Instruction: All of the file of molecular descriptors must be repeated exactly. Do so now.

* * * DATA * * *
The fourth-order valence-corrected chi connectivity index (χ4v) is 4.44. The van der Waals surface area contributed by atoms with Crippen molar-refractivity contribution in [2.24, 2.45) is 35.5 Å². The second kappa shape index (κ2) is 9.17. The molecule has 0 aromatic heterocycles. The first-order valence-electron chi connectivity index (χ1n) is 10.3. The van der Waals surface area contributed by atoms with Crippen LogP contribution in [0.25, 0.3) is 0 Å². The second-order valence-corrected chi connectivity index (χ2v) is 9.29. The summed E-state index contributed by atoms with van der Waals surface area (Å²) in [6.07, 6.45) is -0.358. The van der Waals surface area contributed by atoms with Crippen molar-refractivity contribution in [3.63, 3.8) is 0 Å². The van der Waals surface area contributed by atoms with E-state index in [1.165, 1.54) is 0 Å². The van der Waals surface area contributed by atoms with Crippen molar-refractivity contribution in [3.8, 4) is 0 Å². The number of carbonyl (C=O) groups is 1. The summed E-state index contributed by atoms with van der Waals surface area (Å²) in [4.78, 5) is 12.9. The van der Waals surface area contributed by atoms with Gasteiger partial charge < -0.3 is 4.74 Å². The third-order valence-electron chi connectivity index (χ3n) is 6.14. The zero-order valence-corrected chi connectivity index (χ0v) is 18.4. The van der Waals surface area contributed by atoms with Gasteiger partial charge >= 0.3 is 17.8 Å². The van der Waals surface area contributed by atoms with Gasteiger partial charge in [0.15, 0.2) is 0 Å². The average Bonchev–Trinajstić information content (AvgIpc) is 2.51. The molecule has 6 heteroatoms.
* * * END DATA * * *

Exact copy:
The fourth-order valence-corrected chi connectivity index (χ4v) is 4.44. The van der Waals surface area contributed by atoms with Crippen molar-refractivity contribution in [2.24, 2.45) is 35.5 Å². The second kappa shape index (κ2) is 9.17. The molecule has 0 aromatic heterocycles. The first-order valence-electron chi connectivity index (χ1n) is 10.3. The van der Waals surface area contributed by atoms with Crippen LogP contribution in [0.25, 0.3) is 0 Å². The second-order valence-corrected chi connectivity index (χ2v) is 9.29. The summed E-state index contributed by atoms with van der Waals surface area (Å²) in [6.07, 6.45) is -0.358. The van der Waals surface area contributed by atoms with Crippen molar-refractivity contribution in [3.63, 3.8) is 0 Å². The van der Waals surface area contributed by atoms with E-state index in [1.165, 1.54) is 0 Å². The van der Waals surface area contributed by atoms with Crippen molar-refractivity contribution in [3.8, 4) is 0 Å². The number of carbonyl (C=O) groups is 1. The summed E-state index contributed by atoms with van der Waals surface area (Å²) in [4.78, 5) is 12.9. The van der Waals surface area contributed by atoms with Gasteiger partial charge < -0.3 is 4.74 Å². The third-order valence-electron chi connectivity index (χ3n) is 6.14. The zero-order valence-corrected chi connectivity index (χ0v) is 18.4. The van der Waals surface area contributed by atoms with Gasteiger partial charge >= 0.3 is 17.8 Å². The van der Waals surface area contributed by atoms with Gasteiger partial charge in [0.15, 0.2) is 0 Å². The average Bonchev–Trinajstić information content (AvgIpc) is 2.51. The molecule has 6 heteroatoms.